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Error Messages
Home > SQL Server Error Messages > Msg 135 - Cannot use a BREAK statement outside the scope of a WHILE statement.
SQL Server Error Messages - Msg 135 - Cannot use a BREAK statement outside the scope of a WHILE statement.

Error Message

Server: Msg 135, Level 16, State 1, Line 1
Cannot use a BREAK statement outside the scope of a 
WHILE statement.

Causes

The BREAK statement exits the innermost loop in a WHILE or IF… ELSE statement. Any statements appearing after the END keyword, marking the end of the loop, are executed. BREAK is frequently, but not always, started by an IF test condition.

As the message suggests, this error message occurs when using the BREAK statement outside a WHILE statement. Here are a few examples of how this error is encountered:

-- BREAK used inside an IF condition but outside a WHILE statement
IF NOT EXISTS (SELECT 'X' FROM [dbo].[User]
               WHERE [UserName] = 'sqlserver')
    BREAK
    
Msg 135, Level 15, State 1, Line 2
Cannot use a BREAK statement outside the scope of a WHILE statement.
-- BREAK used to exit a Stored Procedure
CREATE PROCEDURE [dbo].[usp_GetOrderDetails]
    @OrderID        INT
AS

IF NOT EXISTS (SELECT 'X' FROM [dbo].[Order]
               WHERE [OrderID] = @OrderID)
    BREAK

SELECT * FROM [dbo].[OrderDetail]
WHERE [OrderID] = @OrderID
GO

Msg 135, Level 15, State 1, Line 2
Cannot use a BREAK statement outside the scope of a WHILE statement.
-- Misplaced BREAK Condition
DECLARE @Counter  INT
DECLARE @UserID   INT

SET @Counter = 0
SET @UserID = 1
WHILE EXISTS (SELECT * FROM [dbo].[UserTransaction]
              WHERE [UserID] = @UserID) 
    DELETE TOP (10) FROM [dbo].[UserTransaction]
    WHERE [UserID] = @UserID

    SET @Counter = Counter + 1

    IF @Counter > 10
        BREAK


Msg 135, Level 15, State 1, Line 2
Cannot use a BREAK statement outside the scope of a WHILE statement.

Solution / Work Around:

As the message suggests, the BREAK statement can only be used inside the scope of a WHILE statement. In cases when a set of Transact-SQL statements need to be skipped if a particular condition is not met, instead of using a BREAK statement, the GOTO statement can be used. The GOTO statement alters the flow of execution to a label. The Transact-SQL statement or statements that follow GOTO are skipped and processing continues at the label specified. GOTO statements and labels can be used anywhere within a procedure, batch or statement block and it can be nested as well.

Using the first example earlier, here’s how it will look like replacing the BREAK statement with the GOTO statement:

IF NOT EXISTS (SELECT 'X' FROM [dbo].[User]
               WHERE [UserName] = 'sqlserver')
    GOTO InvalidUser

/*
    Set of Transact-SQL statements to execute here
*/

InvalidUser:

/*
    Another set of Transact-SQL statements to execute here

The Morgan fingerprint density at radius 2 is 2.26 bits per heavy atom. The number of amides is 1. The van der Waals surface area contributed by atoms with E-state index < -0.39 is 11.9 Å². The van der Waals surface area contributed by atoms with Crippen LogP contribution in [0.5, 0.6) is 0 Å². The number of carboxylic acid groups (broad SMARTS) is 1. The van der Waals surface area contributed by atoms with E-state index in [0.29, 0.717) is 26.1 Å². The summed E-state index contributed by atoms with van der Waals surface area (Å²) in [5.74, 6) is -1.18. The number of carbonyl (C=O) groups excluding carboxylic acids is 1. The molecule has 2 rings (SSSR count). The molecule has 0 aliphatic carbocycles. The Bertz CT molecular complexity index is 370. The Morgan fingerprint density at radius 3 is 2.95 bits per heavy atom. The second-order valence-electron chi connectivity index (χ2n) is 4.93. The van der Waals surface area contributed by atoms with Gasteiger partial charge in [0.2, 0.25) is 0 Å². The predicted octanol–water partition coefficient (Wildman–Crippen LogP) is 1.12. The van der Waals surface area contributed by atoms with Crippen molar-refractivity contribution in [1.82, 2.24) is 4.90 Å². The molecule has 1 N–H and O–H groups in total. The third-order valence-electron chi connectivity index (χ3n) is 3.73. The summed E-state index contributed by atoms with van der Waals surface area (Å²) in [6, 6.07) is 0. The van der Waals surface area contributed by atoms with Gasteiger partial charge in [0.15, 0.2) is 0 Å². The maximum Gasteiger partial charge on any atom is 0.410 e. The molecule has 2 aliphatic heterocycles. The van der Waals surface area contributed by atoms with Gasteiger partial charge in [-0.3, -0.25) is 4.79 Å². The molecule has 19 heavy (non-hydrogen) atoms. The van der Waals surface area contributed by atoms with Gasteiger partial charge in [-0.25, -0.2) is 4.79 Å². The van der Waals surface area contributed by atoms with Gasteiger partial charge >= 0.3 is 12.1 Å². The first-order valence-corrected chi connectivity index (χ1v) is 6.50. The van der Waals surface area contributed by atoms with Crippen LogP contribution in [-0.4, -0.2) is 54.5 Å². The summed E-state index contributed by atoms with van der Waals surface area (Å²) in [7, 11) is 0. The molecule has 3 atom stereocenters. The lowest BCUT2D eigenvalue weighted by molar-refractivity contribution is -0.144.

*/

In the case of exiting a stored procedure if a particular condition is met, instead of using the BREAK statement, the RETURN statement should be used. The RETURN statement exits unconditionally from a query or procedure. RETURN is immediate and complete and can be used at any point to exit from a procedure, batch or statement block. Statements that follow RETURN are not executed.

Using the second example above, here’s how the stored procedure will look like replacing the BREAK statement with the RETURN statement:

CREATE PROCEDURE [dbo].[usp_GetOrderDetails]
    @OrderID        INT
AS

IF NOT EXISTS (SELECT 'X' FROM [dbo].[Order]
               WHERE [OrderID] = @OrderID)
    RETURN

SELECT * FROM [dbo].[OrderDetail]
WHERE [OrderID] = @OrderID
GO

When executing a statement block or statement group within a WHILE loop, the groups of statements need to be enclosed within a BEGIN END blocks. Otherwise only the first Transact-SQL statement within that statement block will be part of the WHILE loop. The other Transact-SQL statement will be executed after the condition in the WHILE loop is not met anymore or a BREAK statement has been encountered within the WHILE loop.

This is the case for the third example above wherein the statement block is not enclosed within a BEGIN END block. Only the first Transact-SQL statement, in this case the DELETE statement, is part of the WHILE loop. The other Transact-SQL statements are outside the scope of the WHILE loop and will be executed once the WHILE condition is not met.

Here’s how the script will look like with the BEGIN … END block put into place and avoiding the error:

DECLARE @Counter  INT
DECLARE @UserID   INT

SET @Counter = 0
SET @UserID = 1
WHILE EXISTS (SELECT * FROM [dbo].[UserTransaction]
              WHERE [UserID] = @UserID)
BEGIN
    DELETE TOP (10) FROM [dbo].[UserTransaction]
    WHERE [UserID] = @UserID

    SET @Counter = Counter + 1

    IF @Counter > 10
        BREAK
END
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